Are we not human?

February 19, 2015

I have long struggled to establish anthropology as a subject to be taught outside the university setting, particularly as an A-level subject in schools.

Anthropology, as the philosopher Immanuel Kant famously defined it, is the study of what makes us human. It is thus an absolutely vital subject in our multicultural society. Indeed, the French long ago recognised this in making anthropology a constituent part of the Baccalauréat.

In 2010, anthropology was introduced as an A-level subject and has flourished and developed in many schools and colleges since then; a school textbook in anthropology is being published this year by Polity Press.

I have just learned that the AQA exam board is to drop anthropology as an A-level subject. Apparently exam boards now decide what is to be taught in our schools. It is of vital importance that our young people learn something about “other cultures” – the study of which has always been the hallmark of anthropology.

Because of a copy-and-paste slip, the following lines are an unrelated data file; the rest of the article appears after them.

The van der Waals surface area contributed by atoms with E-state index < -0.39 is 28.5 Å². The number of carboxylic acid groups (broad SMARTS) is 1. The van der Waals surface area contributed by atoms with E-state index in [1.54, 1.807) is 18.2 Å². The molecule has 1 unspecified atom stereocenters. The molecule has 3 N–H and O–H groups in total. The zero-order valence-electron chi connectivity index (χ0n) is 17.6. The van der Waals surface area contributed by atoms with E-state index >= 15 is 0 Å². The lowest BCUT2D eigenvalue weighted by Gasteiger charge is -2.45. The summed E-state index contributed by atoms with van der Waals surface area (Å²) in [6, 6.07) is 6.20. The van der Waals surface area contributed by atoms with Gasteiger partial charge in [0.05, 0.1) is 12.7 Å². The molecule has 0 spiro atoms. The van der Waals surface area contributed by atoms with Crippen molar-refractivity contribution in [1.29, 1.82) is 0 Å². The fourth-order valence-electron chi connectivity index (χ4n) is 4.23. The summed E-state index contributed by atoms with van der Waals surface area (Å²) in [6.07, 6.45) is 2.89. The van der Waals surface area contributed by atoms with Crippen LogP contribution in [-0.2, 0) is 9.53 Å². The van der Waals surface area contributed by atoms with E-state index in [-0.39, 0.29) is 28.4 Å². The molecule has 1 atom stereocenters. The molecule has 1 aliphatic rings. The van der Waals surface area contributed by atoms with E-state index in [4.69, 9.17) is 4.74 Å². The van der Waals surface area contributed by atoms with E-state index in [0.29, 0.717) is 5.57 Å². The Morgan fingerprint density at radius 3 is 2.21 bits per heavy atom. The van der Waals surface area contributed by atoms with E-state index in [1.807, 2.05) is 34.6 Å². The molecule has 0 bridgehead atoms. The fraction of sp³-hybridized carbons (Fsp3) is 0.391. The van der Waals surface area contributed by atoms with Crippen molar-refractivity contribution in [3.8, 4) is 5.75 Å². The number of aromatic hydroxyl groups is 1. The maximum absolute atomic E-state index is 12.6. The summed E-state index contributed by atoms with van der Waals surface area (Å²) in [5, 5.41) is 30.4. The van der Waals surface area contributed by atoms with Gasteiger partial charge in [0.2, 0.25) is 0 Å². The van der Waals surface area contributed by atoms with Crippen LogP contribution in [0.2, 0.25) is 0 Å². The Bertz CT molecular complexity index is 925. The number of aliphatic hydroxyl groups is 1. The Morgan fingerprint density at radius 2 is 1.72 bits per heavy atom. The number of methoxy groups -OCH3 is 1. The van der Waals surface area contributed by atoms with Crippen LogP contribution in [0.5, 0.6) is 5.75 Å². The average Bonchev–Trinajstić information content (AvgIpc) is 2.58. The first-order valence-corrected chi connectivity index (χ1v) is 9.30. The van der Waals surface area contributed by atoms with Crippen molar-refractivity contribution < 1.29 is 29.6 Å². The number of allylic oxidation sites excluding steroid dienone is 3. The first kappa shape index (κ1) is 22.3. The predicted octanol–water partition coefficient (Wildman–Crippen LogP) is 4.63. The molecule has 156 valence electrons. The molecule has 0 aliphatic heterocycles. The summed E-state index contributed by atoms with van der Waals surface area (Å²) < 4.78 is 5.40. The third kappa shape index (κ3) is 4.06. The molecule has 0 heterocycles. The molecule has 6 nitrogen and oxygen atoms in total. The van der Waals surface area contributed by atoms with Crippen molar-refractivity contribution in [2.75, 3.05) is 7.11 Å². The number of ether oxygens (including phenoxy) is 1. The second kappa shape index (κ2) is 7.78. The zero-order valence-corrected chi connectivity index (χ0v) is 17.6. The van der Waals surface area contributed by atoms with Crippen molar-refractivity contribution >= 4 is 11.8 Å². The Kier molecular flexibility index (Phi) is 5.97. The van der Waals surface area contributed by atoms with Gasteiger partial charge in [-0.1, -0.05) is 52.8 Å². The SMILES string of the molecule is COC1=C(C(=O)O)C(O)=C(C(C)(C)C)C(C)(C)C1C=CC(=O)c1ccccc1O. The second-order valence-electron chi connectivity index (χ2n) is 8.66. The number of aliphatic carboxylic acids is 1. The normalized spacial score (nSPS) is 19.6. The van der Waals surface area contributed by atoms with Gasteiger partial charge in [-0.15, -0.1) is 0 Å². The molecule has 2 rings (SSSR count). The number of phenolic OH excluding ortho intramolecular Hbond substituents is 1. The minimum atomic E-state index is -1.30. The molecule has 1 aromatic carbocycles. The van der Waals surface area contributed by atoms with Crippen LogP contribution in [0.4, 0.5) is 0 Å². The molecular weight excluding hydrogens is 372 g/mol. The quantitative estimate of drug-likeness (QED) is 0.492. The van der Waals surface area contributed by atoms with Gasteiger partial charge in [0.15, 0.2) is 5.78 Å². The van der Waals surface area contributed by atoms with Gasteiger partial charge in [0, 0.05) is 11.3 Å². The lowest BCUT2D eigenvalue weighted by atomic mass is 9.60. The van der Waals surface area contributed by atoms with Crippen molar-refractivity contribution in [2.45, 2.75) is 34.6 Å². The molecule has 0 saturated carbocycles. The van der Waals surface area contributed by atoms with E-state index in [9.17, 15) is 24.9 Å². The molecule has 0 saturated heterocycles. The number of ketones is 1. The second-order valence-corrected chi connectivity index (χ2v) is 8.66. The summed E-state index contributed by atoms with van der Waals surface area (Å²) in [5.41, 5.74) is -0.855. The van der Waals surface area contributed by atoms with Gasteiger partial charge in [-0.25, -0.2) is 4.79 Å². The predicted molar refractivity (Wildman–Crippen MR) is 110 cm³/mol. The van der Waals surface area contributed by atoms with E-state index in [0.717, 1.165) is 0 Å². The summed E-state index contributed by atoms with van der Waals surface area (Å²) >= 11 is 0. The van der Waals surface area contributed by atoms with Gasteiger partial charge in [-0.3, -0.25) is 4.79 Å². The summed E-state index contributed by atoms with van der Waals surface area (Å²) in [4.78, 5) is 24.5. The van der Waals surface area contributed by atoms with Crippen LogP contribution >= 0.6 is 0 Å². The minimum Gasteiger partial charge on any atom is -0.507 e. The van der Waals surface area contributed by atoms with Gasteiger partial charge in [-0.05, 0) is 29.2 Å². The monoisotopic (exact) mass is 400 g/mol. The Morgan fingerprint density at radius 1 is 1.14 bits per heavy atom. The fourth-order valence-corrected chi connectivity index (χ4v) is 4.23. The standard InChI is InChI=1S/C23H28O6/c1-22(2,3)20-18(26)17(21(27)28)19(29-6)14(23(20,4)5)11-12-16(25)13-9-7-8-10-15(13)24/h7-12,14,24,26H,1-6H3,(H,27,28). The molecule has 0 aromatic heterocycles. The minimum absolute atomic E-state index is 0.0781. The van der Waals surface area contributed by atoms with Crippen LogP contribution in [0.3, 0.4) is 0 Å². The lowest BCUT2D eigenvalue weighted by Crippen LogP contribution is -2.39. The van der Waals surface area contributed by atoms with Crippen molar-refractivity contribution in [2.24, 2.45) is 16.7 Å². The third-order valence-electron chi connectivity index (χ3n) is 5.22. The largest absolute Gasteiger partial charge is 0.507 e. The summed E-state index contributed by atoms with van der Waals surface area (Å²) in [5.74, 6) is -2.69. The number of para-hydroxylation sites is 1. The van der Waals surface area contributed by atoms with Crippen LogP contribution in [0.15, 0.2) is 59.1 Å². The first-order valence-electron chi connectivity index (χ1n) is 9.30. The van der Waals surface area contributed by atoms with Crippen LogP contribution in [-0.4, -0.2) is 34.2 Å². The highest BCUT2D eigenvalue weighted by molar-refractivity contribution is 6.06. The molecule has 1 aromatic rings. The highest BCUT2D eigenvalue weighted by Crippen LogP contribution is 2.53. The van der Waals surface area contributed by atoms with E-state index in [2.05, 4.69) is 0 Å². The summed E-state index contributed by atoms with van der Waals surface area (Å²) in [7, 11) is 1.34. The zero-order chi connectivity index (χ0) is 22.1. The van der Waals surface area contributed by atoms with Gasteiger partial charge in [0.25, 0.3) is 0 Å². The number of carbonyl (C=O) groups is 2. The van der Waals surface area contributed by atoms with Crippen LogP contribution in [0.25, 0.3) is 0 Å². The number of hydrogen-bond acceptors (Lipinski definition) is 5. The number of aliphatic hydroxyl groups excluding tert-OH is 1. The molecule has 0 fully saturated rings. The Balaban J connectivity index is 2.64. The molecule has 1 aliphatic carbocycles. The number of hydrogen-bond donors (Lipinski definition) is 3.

Brian Morris
Emeritus professor of anthropology
Goldsmiths, University of London

Times Higher Education free 30-day trial

You've reached your article limit

Register to continue

Registration is free and only takes a moment. Once registered you can read a total of 3 articles each month, plus:

  • Sign up for the editor's highlights
  • Receive World University Rankings news first
  • Get job alerts, shortlist jobs and save job searches
  • Participate in reader discussions and post comments
Register

Have your say

Log in or register to post comments

Most Commented

Laurel and Hardy sawing a plank of wood

Working with other academics can be tricky so follow some key rules, say Kevin O'Gorman and Robert MacIntosh

Lady Margaret Hall, Oxford will host a homeopathy conference next month

Charity says Lady Margaret Hall, Oxford is ‘naive’ to hire out its premises for event

women leapfrog. Vintage

Robert MacIntosh and Kevin O’Gorman offer advice on climbing the career ladder

Woman pulling blind down over an eye
Liz Morrish reflects on why she chose to tackle the failings of the neoliberal academy from the outside
White cliffs of Dover

From Australia to Singapore, David Matthews and John Elmes weigh the pros and cons of likely destinations